Establishing a defined assessment process
The first session: Taking a therapeutic history of the child and the parents
The therapeutic frame involved in time-limited psychodynamic psychotherapy requires a defined assessment process which takes place over two sessions. The first session needs to be devoted solely to seeing the parents to ascertain how they describe the problem, how they have addressed it to date, and what sort of help they are looking for. The first session also offers the setting in which to take the therapeutic history both of the child and the parents, which will be described in more detail below.
The first session has three parts: the first being the identification of the problem; what brings the parents to seek help and how they have dealt with the problem so far if at all; the second is the taking of the therapeutic history of the child from birth and the third is taking a therapeutic history of the parents.
Identification of the problem
One of the many reasons it is important to see both parents together wherever possible, is that we may find that they have diametrically opposite views of the problem, or one parent may not believe that there is a problem at all and expects the therapist to convince them.
The assessment process is one of revelation. As explained earlier, once we view the symptom as the opportunity, it becomes the thread in a much larger story; once this thread is pulled, the larger story is unravelled and many more complex layers are revealed. The taking of a therapeutic history is a vital part of this process. This means that we first ask about the history of the child from conception through pregnancy and birth to the present time. Highly significant information is revealed in history taking, but we need to keep in mind that our task is not information gathering in a static factual sense. For this reason, note taking is ill advised and should not be taken during the session as it interferes with the careful observational and listening process. The therapeutic history requires our full attention as to tone and emphasis, and how it leads parents at times on a diversion in which they may reflect on other aspects of their child’s life and behaviour that have never been considered before. The taking of the history in the first instance, takes the heat out of the presenting problem and lessens the sense of urgency with respect to finding an immediate solution. In other words it literally gives us pause for thought.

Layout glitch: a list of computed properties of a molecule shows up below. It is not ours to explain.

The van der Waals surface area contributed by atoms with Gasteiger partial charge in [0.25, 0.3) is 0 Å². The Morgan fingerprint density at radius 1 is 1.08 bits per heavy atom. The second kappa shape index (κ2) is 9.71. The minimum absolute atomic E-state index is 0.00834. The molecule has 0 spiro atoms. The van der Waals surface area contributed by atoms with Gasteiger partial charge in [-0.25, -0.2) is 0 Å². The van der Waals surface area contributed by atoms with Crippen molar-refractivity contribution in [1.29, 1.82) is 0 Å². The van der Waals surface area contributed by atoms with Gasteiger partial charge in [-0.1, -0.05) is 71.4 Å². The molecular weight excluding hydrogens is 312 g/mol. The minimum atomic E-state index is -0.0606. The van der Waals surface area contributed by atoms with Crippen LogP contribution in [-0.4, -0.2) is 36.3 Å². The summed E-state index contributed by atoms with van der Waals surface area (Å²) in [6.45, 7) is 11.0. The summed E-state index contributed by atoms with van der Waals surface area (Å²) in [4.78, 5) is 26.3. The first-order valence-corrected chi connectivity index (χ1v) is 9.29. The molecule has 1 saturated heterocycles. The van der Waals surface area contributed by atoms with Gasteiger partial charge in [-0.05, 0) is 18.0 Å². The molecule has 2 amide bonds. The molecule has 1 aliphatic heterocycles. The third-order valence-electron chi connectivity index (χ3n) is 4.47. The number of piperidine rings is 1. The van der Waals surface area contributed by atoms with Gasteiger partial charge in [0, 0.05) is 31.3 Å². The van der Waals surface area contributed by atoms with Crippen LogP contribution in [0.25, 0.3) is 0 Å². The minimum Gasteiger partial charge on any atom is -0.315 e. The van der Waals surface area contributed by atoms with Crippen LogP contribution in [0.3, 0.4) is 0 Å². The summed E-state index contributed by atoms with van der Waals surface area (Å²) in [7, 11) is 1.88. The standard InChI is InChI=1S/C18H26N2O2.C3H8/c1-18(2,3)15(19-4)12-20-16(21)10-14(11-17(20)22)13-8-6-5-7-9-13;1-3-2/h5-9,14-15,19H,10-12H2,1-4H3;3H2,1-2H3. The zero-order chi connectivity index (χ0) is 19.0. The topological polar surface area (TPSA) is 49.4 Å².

Another issue of significance in taking a history from parents, is that with the ever increasing emphasis on a ‘managerial’ approach to parenting (Leach, 2004), there is a tendency for them to present themselves as empty of knowledge waiting for the professional to advise them. A focus on ‘wrong’ or ‘right’ ways to parent may lead us away from the therapeutic task which is to help parents ‘own what they know’ and to trust their judgement through tolerating trial and error. This therapeutic task has its parallel in how parents in turn can begin to understand their baby by recognising that rather than having to fill up the baby as an empty vessel, that they are able through a partnership with the infant to elicit what the baby already knows.